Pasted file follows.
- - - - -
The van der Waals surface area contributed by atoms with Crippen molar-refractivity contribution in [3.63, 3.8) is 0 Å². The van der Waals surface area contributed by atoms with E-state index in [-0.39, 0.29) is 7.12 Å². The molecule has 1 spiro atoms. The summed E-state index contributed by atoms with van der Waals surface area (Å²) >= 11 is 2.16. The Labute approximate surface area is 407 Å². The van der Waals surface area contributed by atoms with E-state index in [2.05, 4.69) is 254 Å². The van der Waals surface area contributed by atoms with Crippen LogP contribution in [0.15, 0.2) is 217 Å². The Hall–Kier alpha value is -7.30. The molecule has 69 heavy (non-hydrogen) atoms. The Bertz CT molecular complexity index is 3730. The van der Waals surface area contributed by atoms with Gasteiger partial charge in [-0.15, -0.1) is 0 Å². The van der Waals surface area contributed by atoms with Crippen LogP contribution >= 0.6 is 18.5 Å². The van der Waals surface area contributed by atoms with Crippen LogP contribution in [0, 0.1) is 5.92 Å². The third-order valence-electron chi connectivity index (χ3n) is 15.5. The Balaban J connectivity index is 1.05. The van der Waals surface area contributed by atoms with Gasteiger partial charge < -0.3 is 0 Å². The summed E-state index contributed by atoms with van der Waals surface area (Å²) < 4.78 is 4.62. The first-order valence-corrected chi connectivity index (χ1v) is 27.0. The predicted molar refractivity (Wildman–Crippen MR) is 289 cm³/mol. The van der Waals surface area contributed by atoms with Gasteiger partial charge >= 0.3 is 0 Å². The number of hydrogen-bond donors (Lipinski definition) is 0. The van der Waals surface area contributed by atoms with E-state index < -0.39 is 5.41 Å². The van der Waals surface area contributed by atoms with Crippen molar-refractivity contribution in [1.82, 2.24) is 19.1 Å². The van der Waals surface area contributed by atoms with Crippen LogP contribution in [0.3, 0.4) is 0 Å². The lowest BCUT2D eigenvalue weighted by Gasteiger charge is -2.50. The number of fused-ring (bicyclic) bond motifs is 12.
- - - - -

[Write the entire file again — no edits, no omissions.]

The van der Waals surface area contributed by atoms with Crippen molar-refractivity contribution in [3.63, 3.8) is 0 Å². The van der Waals surface area contributed by atoms with E-state index in [-0.39, 0.29) is 7.12 Å². The molecule has 1 spiro atoms. The summed E-state index contributed by atoms with van der Waals surface area (Å²) >= 11 is 2.16. The Labute approximate surface area is 407 Å². The van der Waals surface area contributed by atoms with E-state index in [2.05, 4.69) is 254 Å². The van der Waals surface area contributed by atoms with Crippen LogP contribution in [0.15, 0.2) is 217 Å². The Hall–Kier alpha value is -7.30. The molecule has 69 heavy (non-hydrogen) atoms. The Bertz CT molecular complexity index is 3730. The van der Waals surface area contributed by atoms with Gasteiger partial charge in [-0.15, -0.1) is 0 Å². The van der Waals surface area contributed by atoms with Crippen LogP contribution >= 0.6 is 18.5 Å². The van der Waals surface area contributed by atoms with Crippen LogP contribution in [0, 0.1) is 5.92 Å². The third-order valence-electron chi connectivity index (χ3n) is 15.5. The Balaban J connectivity index is 1.05. The van der Waals surface area contributed by atoms with Gasteiger partial charge < -0.3 is 0 Å². The summed E-state index contributed by atoms with van der Waals surface area (Å²) < 4.78 is 4.62. The first-order valence-corrected chi connectivity index (χ1v) is 27.0. The predicted molar refractivity (Wildman–Crippen MR) is 289 cm³/mol. The van der Waals surface area contributed by atoms with Gasteiger partial charge >= 0.3 is 0 Å². The number of hydrogen-bond donors (Lipinski definition) is 0. The van der Waals surface area contributed by atoms with E-state index < -0.39 is 5.41 Å². The van der Waals surface area contributed by atoms with Crippen molar-refractivity contribution in [1.82, 2.24) is 19.1 Å². The van der Waals surface area contributed by atoms with Crippen LogP contribution in [0.3, 0.4) is 0 Å². The lowest BCUT2D eigenvalue weighted by Gasteiger charge is -2.50. The number of fused-ring (bicyclic) bond motifs is 12.